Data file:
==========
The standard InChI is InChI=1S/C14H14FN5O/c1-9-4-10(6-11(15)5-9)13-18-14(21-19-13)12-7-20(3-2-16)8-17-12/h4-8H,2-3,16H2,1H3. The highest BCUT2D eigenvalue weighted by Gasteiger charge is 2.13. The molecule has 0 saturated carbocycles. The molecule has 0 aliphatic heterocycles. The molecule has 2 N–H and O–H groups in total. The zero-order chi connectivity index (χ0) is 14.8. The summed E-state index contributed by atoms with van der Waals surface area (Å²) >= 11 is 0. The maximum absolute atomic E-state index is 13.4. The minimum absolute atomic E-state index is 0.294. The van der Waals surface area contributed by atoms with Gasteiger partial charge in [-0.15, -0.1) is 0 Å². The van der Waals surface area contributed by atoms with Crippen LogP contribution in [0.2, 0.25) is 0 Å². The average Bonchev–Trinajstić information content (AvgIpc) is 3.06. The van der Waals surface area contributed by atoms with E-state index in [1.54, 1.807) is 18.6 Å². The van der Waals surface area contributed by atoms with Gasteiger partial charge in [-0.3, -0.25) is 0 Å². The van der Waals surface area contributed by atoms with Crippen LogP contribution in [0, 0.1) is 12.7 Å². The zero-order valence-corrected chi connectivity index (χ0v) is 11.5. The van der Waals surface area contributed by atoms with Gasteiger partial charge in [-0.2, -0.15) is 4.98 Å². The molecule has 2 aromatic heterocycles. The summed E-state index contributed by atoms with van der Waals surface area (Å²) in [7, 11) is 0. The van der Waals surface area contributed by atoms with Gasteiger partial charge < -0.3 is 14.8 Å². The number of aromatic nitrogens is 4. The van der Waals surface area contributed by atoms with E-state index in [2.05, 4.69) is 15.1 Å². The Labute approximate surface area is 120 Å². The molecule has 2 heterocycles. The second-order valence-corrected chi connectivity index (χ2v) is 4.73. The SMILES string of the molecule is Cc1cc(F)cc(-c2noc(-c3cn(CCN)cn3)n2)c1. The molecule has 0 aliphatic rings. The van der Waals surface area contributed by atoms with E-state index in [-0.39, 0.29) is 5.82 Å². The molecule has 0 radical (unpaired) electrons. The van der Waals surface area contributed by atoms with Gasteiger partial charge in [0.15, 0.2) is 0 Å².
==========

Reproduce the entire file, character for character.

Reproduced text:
The standard InChI is InChI=1S/C14H14FN5O/c1-9-4-10(6-11(15)5-9)13-18-14(21-19-13)12-7-20(3-2-16)8-17-12/h4-8H,2-3,16H2,1H3. The highest BCUT2D eigenvalue weighted by Gasteiger charge is 2.13. The molecule has 0 saturated carbocycles. The molecule has 0 aliphatic heterocycles. The molecule has 2 N–H and O–H groups in total. The zero-order chi connectivity index (χ0) is 14.8. The summed E-state index contributed by atoms with van der Waals surface area (Å²) >= 11 is 0. The maximum absolute atomic E-state index is 13.4. The minimum absolute atomic E-state index is 0.294. The van der Waals surface area contributed by atoms with Gasteiger partial charge in [-0.15, -0.1) is 0 Å². The van der Waals surface area contributed by atoms with Crippen LogP contribution in [0.2, 0.25) is 0 Å². The average Bonchev–Trinajstić information content (AvgIpc) is 3.06. The van der Waals surface area contributed by atoms with E-state index in [1.54, 1.807) is 18.6 Å². The van der Waals surface area contributed by atoms with Gasteiger partial charge in [-0.3, -0.25) is 0 Å². The van der Waals surface area contributed by atoms with Crippen LogP contribution in [0, 0.1) is 12.7 Å². The zero-order valence-corrected chi connectivity index (χ0v) is 11.5. The van der Waals surface area contributed by atoms with Gasteiger partial charge in [-0.2, -0.15) is 4.98 Å². The molecule has 2 aromatic heterocycles. The summed E-state index contributed by atoms with van der Waals surface area (Å²) in [7, 11) is 0. The van der Waals surface area contributed by atoms with Gasteiger partial charge < -0.3 is 14.8 Å². The number of aromatic nitrogens is 4. The van der Waals surface area contributed by atoms with E-state index in [2.05, 4.69) is 15.1 Å². The Labute approximate surface area is 120 Å². The molecule has 2 heterocycles. The second-order valence-corrected chi connectivity index (χ2v) is 4.73. The SMILES string of the molecule is Cc1cc(F)cc(-c2noc(-c3cn(CCN)cn3)n2)c1. The molecule has 0 aliphatic rings. The van der Waals surface area contributed by atoms with E-state index in [-0.39, 0.29) is 5.82 Å². The molecule has 0 radical (unpaired) electrons. The van der Waals surface area contributed by atoms with Gasteiger partial charge in [0.15, 0.2) is 0 Å².